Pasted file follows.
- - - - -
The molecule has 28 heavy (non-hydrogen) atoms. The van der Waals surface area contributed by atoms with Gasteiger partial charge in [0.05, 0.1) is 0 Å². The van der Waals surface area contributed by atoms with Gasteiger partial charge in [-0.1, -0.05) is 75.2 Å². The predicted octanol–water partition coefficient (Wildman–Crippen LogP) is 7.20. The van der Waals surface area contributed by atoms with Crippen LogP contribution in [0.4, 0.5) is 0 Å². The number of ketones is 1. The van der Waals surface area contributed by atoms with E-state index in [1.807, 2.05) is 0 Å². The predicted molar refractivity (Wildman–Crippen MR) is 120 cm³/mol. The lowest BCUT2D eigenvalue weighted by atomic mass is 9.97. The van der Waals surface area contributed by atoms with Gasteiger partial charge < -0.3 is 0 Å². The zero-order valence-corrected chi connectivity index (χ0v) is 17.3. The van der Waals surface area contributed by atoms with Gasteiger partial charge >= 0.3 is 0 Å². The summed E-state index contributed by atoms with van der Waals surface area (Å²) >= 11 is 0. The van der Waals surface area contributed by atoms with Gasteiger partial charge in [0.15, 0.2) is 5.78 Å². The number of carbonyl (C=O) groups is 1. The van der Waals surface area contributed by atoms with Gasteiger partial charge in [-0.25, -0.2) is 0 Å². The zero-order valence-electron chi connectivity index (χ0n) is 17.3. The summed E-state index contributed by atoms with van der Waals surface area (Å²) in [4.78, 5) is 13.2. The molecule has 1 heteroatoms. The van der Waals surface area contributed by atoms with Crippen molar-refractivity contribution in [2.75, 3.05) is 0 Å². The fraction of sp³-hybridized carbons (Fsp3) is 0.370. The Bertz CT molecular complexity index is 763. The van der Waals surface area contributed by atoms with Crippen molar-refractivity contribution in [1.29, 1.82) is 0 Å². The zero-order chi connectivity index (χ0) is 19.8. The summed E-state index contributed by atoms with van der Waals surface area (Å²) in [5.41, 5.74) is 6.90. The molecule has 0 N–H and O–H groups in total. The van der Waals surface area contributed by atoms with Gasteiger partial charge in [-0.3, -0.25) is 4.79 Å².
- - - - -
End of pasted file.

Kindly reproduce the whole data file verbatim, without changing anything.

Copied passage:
The molecule has 28 heavy (non-hydrogen) atoms. The van der Waals surface area contributed by atoms with Gasteiger partial charge in [0.05, 0.1) is 0 Å². The van der Waals surface area contributed by atoms with Gasteiger partial charge in [-0.1, -0.05) is 75.2 Å². The predicted octanol–water partition coefficient (Wildman–Crippen LogP) is 7.20. The van der Waals surface area contributed by atoms with Crippen LogP contribution in [0.4, 0.5) is 0 Å². The number of ketones is 1. The van der Waals surface area contributed by atoms with E-state index in [1.807, 2.05) is 0 Å². The predicted molar refractivity (Wildman–Crippen MR) is 120 cm³/mol. The lowest BCUT2D eigenvalue weighted by atomic mass is 9.97. The van der Waals surface area contributed by atoms with Gasteiger partial charge < -0.3 is 0 Å². The zero-order valence-corrected chi connectivity index (χ0v) is 17.3. The van der Waals surface area contributed by atoms with Gasteiger partial charge >= 0.3 is 0 Å². The summed E-state index contributed by atoms with van der Waals surface area (Å²) >= 11 is 0. The van der Waals surface area contributed by atoms with Gasteiger partial charge in [0.15, 0.2) is 5.78 Å². The number of carbonyl (C=O) groups is 1. The van der Waals surface area contributed by atoms with Gasteiger partial charge in [-0.25, -0.2) is 0 Å². The zero-order valence-electron chi connectivity index (χ0n) is 17.3. The summed E-state index contributed by atoms with van der Waals surface area (Å²) in [4.78, 5) is 13.2. The molecule has 1 heteroatoms. The van der Waals surface area contributed by atoms with Crippen molar-refractivity contribution in [2.75, 3.05) is 0 Å². The fraction of sp³-hybridized carbons (Fsp3) is 0.370. The Bertz CT molecular complexity index is 763. The van der Waals surface area contributed by atoms with Crippen molar-refractivity contribution in [1.29, 1.82) is 0 Å². The zero-order chi connectivity index (χ0) is 19.8. The summed E-state index contributed by atoms with van der Waals surface area (Å²) in [5.41, 5.74) is 6.90. The molecule has 0 N–H and O–H groups in total. The van der Waals surface area contributed by atoms with Gasteiger partial charge in [-0.3, -0.25) is 4.79 Å².